While the game was over, the crowd wasn’t ready to go home yet. In the upper deck, a lot of people were heading out, and people were trickling out of the lower bowl. For those in the supporters section, not a soul had left. They were still singing and cheering and the action wouldn’t stop until all of the Urawa Reds players came out and saluted them. All of the players did their ceremonial salute to the stadium. As in Ajinomoto, the team came out, bowed, and raised their arms to the air as the crowd chanted in unison. It’s difficult to describe the chant, other than it was a long “oh”. You do have to visit the stadium itself to understand it.

Saitama Stadium is one of the only, if not the only, stadium in Japan that is dedicated to only football. The seats are very close to the pitch and all the seats are good. While I was in the upper deck, because I am a casual fan, it’s nearly impossible to get into the lower bowl for a reds game, unless you know someone. It was a lot of fun and I highly recommend going if you can. The only sad part was the fact that there are no beer girls in Saitama Stadium. Unlike Ajinomoto, they don’t make a lot of money on beer as everyone watches the game. Why drink when you should drink after the game. Needless to say, I had a great time and I’ll definitely go again if I get the opportunity. I’m still an FC Tokyo fan as I started out watching them. My second team will now be the Reds.

Urawa Reds Information:

Official Homepage (Japanese): http://www.urawa-reds.co.jp/index.html
Official Homepage (English): http://www.urawa-reds.co.jp/index_en.html

Wikipedia: http://en.wikipedia.org/wiki/Urawa_Red_Diamonds

Access Information: http://www.urawa-reds.co.jp/english/saitama.html

Saitama Stadium Official Site (Japanese): http://www.stadium2002.com/
Saitama Stadium Official Site (English): http://www.stadium2002.com/en/index.php

このblogは英語のblog。もし私の英語は難しい、日本語のquestionは大丈夫。

Tokyo (Nippori) December 22, 2009

Posted by Dru in Japan, Kanto, Tokyo, Travel.
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Author’s Note:  Dru’s Misadventures has moved to HinoMaple.  Please venture on over there to read “Tokyo (Nippori)” complete with pictures.  http://wp.me/p2liAm-iQ

Nippori is an overlooked area of Tokyo.  Most people who do venture to this area will more than likely pass straight through it.  It can be considered a focal gateway to Saitama, a residential city to the north of Tokyo.  There really isn’t much for the regular tourist, but there area a couple of interesting things to see and do that could warrant a visit.  The first would be the Fabric Town, and the other would be the Yanaka Cemetery.  The other main reason to visit Nippori is to head to Narita Airport.  It’s a popular transfer point for those on the west side of Tokyo who want to save some money by taking the Keisei Skyliner instead of the Narita Express.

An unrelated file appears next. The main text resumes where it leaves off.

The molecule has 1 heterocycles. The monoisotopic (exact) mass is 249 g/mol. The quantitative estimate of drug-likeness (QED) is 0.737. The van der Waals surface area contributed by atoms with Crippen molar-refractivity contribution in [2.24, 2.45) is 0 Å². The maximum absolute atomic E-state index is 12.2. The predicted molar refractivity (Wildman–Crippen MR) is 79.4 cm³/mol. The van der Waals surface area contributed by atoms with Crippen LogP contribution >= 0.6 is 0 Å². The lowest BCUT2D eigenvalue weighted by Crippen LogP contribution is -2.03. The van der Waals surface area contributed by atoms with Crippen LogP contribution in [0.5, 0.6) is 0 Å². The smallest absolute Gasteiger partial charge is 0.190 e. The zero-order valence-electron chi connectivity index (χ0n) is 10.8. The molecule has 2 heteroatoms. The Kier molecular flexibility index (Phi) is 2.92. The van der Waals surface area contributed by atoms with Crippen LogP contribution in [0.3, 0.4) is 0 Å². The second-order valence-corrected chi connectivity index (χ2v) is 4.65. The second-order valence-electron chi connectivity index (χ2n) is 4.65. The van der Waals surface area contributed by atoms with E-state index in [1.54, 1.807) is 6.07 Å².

The first thing to do in Nippori, would depend on your purpose.  If you want to see the cemetery, I’d recommend heading there first.  It’s a large area with a long history.  If you head to the southern exit, you will be near the central entrance of the cemetery.  From here, it’s a short walk up the hill to reach Tennoji Temple.  This is a nice little temple with a seated Buddha inside.  It’s actually a bit of a surprise as the outside appears somewhat modern and inside is a quaint little Buddhist Temple.  It’s a nice place to go and relax for a few minutes, but the temple itself is pretty small.  From there, you can head straight into the centre of the cemetery.  The entire cemetery is lined with cherry trees.  It is very beautiful in the spring as the entire area is bathed in pink from the cherry blossoms.  In the autumn, it’s the same, but with colourful leaves.  Yanaka Cemetery is also one of the most famous cemeteries in Japan with various writers, poets, politicians, and scholars.

Fabric town is located on the opposite side of Nippori Station.  It’s a short walk from the station, and a little difficult to find.  Look around the main entrance of the station, where all the taxis park, and you’ll find a few signs pointing you in the general direction.  You have to walk past a major street before you enter Fabric Town.  While it is called Fabric Town, it’s more or less of a street.  There are very few shops located off the street that sell fabric, so don’t worry about venturing off the main street.  Here, if you love to buy fabric of any type, this is the place to be.  You can find various patterns, colours, thread, accessories, and so on.  The fabric can come in silk, polyester, cotton, and even leather.  If you love arts and crafts, enjoy sewing, or just looking for a good costume idea, this is a great place to get started.  Metres of fabric can start at 100 yen each.  Often, there are spools of fabric just sitting in bins in front of each shop inviting you to enter.  Once inside, you’ll have to decide what you want, how much you are willing to spend, and how to bring it home.  Husbands beware, if your wife loves sewing and crafts, you might want to drop her off and head over to Ueno for a little shopping, or even Akihabara to look at more electronics.

Other than that, there really isn’t much to see or do around the station.  There are a few shops to visit, some izakayas and restaurants, but other than that, it’s a pretty boring place.  The only interesting shop would be the Edwin store.  They have a large shop located in front of the station where you can buy all of their latest jeans.  Edwin is a Japanese jean maker whose headquarters are located at the end of Fabric Town.  It is akin to Evisu jeans, although Edwin is not as big, nor as popular as Evisu.  Either way, happy shopping.

Nippori Information:

Nippori (An article about an area that I barely visited in Nippori): http://www.nihonsun.com/2009/06/01/nippori-shopping-street-a-shotengai-worth-a-visit/
Nippori:  http://en.wikipedia.org/wiki/Nippori_Station
Yanaka Cemetery:  http://en.wikipedia.org/wiki/Yanaka_Cemetery
Fabric Town Blog Post:  http://www.askingfortrouble.org/crafts/2007/11/02/tokyo-shopping-guide-tomato/
Edwin Jeans:  http://www.edwin.co.jp/index.html